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Geysers and Hot Springs

Grand Prismatic Spring at Yellowstone’s Midway Geyser Basin

Old Faithful may be more famous, but the Grand Prismatic Hot Spring is the most photographed thermal feature in Yellowstone. That's because of its crazy-bright colors and enormous size.

What Makes the Grand Prismatic so Grand?

Deeper than a 10-Story Building
Extremely hot water travels 121 feet from a crack in the Earth to reach the surface of the spring.

Football Field on Steroids
The third largest spring in the world, the Grand Prismatic is bigger than a football field at 370 feet in diameter. A gridiron is 360 feet long and 160 feet wide.

Rainbow of Colors
The hot spring has bright bands of orange, yellow, and green ring the deep blue waters in the spring. The multicolored layers get their hues from different species of thermophile (heat-loving) bacteria living in the progressively cooler water around the spring. And the deep blue center? That’s because water scatters the blue wavelengths of light more than others, reflecting blues back to our eyes.

A Living Thermometer
What living thing in Yellowstone has helped investigators solve crimes and NASA search for extraterrestrial life on seemingly inhospitable planets? Heat-loving microbes living in the Yellowstone’s thermal pools. In 1968, researcher Thomas Brock discovered a microbe living in one of Yellowstone’s extremely hot springs. In the years since, research on Yellowstone’s microbes has led to major medical and scientific advances, including the sequencing of the entire human genome. These microbes even led to the development of the PCR test, which has been instrumental in creating COVID-19 rapid test to slow the spread of the virus.

Yellowstone's Grand Prismatic Hot Spring
Yellowstone’s Grand Prismatic Hot Spring from the boardwalk Photo: David Krause

A Foreign Object in Grand Prismatic

When a tourist from the Netherlands accidentally—and illegally—flew a drone into the ecologically fragile Grand Prismatic in 2014, the drone disappeared and has never been recovered. Read more about things stuffed down geysers and hot springs.

More Pools and Geysers at Midway Geyser Basin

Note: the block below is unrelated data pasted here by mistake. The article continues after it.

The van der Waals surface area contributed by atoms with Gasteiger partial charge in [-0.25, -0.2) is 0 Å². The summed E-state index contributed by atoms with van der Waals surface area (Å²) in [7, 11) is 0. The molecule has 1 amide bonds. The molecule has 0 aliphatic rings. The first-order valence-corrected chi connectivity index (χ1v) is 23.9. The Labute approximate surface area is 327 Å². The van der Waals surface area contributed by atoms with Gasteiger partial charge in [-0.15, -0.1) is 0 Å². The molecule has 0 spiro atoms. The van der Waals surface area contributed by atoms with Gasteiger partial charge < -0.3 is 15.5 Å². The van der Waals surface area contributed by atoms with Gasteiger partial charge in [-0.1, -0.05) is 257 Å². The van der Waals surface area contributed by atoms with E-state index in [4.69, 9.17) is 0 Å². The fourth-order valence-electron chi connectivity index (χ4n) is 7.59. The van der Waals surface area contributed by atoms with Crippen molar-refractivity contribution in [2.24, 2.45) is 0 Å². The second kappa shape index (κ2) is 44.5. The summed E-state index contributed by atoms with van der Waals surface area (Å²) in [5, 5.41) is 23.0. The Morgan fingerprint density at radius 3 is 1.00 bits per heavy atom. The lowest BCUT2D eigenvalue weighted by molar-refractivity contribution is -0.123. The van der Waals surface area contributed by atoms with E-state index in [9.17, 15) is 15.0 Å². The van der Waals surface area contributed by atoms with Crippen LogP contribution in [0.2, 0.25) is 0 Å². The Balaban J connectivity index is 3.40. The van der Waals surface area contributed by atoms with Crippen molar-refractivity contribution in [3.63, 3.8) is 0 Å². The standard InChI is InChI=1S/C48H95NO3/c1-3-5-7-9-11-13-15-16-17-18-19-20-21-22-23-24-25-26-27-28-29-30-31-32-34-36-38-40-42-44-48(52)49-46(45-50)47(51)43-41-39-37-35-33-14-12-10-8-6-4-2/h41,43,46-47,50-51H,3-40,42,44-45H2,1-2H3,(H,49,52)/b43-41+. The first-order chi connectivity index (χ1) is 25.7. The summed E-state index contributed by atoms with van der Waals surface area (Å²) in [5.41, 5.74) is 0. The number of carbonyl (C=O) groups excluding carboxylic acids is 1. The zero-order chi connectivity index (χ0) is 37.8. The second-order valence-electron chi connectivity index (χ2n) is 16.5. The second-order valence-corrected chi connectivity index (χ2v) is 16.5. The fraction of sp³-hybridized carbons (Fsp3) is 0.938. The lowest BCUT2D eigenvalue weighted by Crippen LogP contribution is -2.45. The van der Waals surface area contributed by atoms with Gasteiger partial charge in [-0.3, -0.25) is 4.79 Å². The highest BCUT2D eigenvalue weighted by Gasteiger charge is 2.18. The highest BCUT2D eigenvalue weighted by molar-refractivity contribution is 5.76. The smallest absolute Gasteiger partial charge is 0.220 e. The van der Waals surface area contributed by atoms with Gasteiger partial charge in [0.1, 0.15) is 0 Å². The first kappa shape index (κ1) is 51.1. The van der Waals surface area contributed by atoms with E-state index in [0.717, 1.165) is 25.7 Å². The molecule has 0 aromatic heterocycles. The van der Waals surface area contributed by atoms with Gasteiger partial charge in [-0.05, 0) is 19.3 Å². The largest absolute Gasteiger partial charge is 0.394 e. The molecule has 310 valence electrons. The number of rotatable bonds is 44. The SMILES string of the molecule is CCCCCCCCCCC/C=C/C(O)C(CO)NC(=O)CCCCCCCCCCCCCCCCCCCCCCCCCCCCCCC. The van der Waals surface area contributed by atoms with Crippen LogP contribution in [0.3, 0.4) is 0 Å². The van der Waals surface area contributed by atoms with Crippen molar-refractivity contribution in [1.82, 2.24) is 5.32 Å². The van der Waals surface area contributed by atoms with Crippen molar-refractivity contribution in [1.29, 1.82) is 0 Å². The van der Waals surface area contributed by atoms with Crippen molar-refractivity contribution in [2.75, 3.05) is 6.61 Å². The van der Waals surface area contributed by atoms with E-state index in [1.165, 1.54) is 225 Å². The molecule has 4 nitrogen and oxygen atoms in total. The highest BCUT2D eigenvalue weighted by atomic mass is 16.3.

Directory Sign at Yellowstone's Midway Geyser Basin
Directory Sign at Yellowstone’s Midway Geyser Basin.Gloria Wadzinski

Yellowstone’s Midway Geyser Basin may be small, but it packs a big punch: In addition to Grand Prismatic Spring, see Excelsior Geyser, an enormous geyser crater, Turquoise Pool, and Opal Pool. You can get up close by strolling across the Firehole River and along the short boardwalk that snakes through the thermal area. Be sure to stay on the boardwalk. It is illegal and very dangerous to walk in the geyser basin.

Excelsior Geyser Crater

Runoff from Excelsior Geyser dumping in the Firehole River
Runoff from Excelsior Geyser dumping in the Firehole RiverJeff Vanuga

Today, this steaming, bright blue pool is essentially a hot spring. But in its heyday in the late 1800s, Excelsior erupted to heights of about 300 feet. It went dormant for much of the 20th century, only to suddenly erupt for two days in 1985—some of its blasts reached 80 feet in height. Though it’s a quiet pool now, Yellowstone’s constantly changing thermal landscape could revive Excelsior Geyser to its former glory once again.

Getting to the Midway Geyser Basin

Map of the Midway Geyser Basin location from Old Faithful

The Midway Geyser Basin is a short distance north from the Old Faithful area and the west side of the Grand Loop Road. Or, from the West Entrance, drive about 25 miles on the West Entrance Road and Grand Loop Road to the Midway Geyser Basin parking area. Tip: Get there early or late in the day to avoid the tour bus crowds at this justifiably popular spot.

If you want an aerial-type view of Grand Prismatic, you can take the Fairy Falls trail for .5 miles to a lookout. From it, you’ll have a fantastic view of the spring.